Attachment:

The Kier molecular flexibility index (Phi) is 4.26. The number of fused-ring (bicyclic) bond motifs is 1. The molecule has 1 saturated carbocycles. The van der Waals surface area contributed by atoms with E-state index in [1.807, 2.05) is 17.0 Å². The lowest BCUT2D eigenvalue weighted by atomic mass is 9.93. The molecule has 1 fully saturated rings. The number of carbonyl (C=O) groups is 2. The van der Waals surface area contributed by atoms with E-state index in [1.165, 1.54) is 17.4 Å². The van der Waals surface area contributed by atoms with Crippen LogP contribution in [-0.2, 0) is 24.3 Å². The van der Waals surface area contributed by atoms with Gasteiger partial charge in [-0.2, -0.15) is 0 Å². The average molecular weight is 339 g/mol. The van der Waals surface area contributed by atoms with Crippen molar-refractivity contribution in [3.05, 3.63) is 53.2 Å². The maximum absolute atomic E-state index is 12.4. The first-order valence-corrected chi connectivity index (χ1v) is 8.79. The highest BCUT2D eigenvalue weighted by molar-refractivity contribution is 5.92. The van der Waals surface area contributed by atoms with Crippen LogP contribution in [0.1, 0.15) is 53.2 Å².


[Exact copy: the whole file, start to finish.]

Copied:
The Kier molecular flexibility index (Phi) is 4.26. The number of fused-ring (bicyclic) bond motifs is 1. The molecule has 1 saturated carbocycles. The van der Waals surface area contributed by atoms with E-state index in [1.807, 2.05) is 17.0 Å². The lowest BCUT2D eigenvalue weighted by atomic mass is 9.93. The molecule has 1 fully saturated rings. The number of carbonyl (C=O) groups is 2. The van der Waals surface area contributed by atoms with E-state index in [1.165, 1.54) is 17.4 Å². The van der Waals surface area contributed by atoms with Crippen LogP contribution in [-0.2, 0) is 24.3 Å². The van der Waals surface area contributed by atoms with Gasteiger partial charge in [-0.2, -0.15) is 0 Å². The average molecular weight is 339 g/mol. The van der Waals surface area contributed by atoms with Crippen molar-refractivity contribution in [3.05, 3.63) is 53.2 Å². The maximum absolute atomic E-state index is 12.4. The first-order valence-corrected chi connectivity index (χ1v) is 8.79. The highest BCUT2D eigenvalue weighted by molar-refractivity contribution is 5.92. The van der Waals surface area contributed by atoms with Crippen LogP contribution in [0.1, 0.15) is 53.2 Å².